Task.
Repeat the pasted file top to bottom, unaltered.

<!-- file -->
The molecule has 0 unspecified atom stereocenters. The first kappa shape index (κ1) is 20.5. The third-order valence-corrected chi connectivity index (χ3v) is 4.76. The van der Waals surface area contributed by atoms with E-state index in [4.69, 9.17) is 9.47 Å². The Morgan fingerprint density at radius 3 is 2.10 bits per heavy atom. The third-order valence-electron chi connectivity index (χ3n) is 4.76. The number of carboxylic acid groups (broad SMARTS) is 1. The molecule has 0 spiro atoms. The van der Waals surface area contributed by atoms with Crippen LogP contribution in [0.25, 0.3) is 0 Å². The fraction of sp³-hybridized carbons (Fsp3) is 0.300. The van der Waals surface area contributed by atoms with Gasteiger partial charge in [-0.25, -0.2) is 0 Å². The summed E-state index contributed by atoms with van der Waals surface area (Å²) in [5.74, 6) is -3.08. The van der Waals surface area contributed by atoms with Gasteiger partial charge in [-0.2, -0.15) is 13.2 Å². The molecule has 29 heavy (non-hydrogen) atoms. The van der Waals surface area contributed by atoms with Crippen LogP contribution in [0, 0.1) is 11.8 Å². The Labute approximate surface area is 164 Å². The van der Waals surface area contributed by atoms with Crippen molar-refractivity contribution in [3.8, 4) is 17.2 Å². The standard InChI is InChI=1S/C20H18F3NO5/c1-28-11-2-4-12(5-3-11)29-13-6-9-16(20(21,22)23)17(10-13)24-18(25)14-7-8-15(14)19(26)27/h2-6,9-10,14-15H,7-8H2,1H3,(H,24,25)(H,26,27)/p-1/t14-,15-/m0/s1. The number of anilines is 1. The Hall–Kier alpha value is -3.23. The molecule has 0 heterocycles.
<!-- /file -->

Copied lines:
The molecule has 0 unspecified atom stereocenters. The first kappa shape index (κ1) is 20.5. The third-order valence-corrected chi connectivity index (χ3v) is 4.76. The van der Waals surface area contributed by atoms with E-state index in [4.69, 9.17) is 9.47 Å². The Morgan fingerprint density at radius 3 is 2.10 bits per heavy atom. The third-order valence-electron chi connectivity index (χ3n) is 4.76. The number of carboxylic acid groups (broad SMARTS) is 1. The molecule has 0 spiro atoms. The van der Waals surface area contributed by atoms with Crippen LogP contribution in [0.25, 0.3) is 0 Å². The fraction of sp³-hybridized carbons (Fsp3) is 0.300. The van der Waals surface area contributed by atoms with Gasteiger partial charge in [-0.25, -0.2) is 0 Å². The summed E-state index contributed by atoms with van der Waals surface area (Å²) in [5.74, 6) is -3.08. The van der Waals surface area contributed by atoms with Gasteiger partial charge in [-0.2, -0.15) is 13.2 Å². The molecule has 29 heavy (non-hydrogen) atoms. The van der Waals surface area contributed by atoms with Crippen LogP contribution in [0, 0.1) is 11.8 Å². The Labute approximate surface area is 164 Å². The van der Waals surface area contributed by atoms with Crippen molar-refractivity contribution in [3.8, 4) is 17.2 Å². The standard InChI is InChI=1S/C20H18F3NO5/c1-28-11-2-4-12(5-3-11)29-13-6-9-16(20(21,22)23)17(10-13)24-18(25)14-7-8-15(14)19(26)27/h2-6,9-10,14-15H,7-8H2,1H3,(H,24,25)(H,26,27)/p-1/t14-,15-/m0/s1. The number of anilines is 1. The Hall–Kier alpha value is -3.23. The molecule has 0 heterocycles.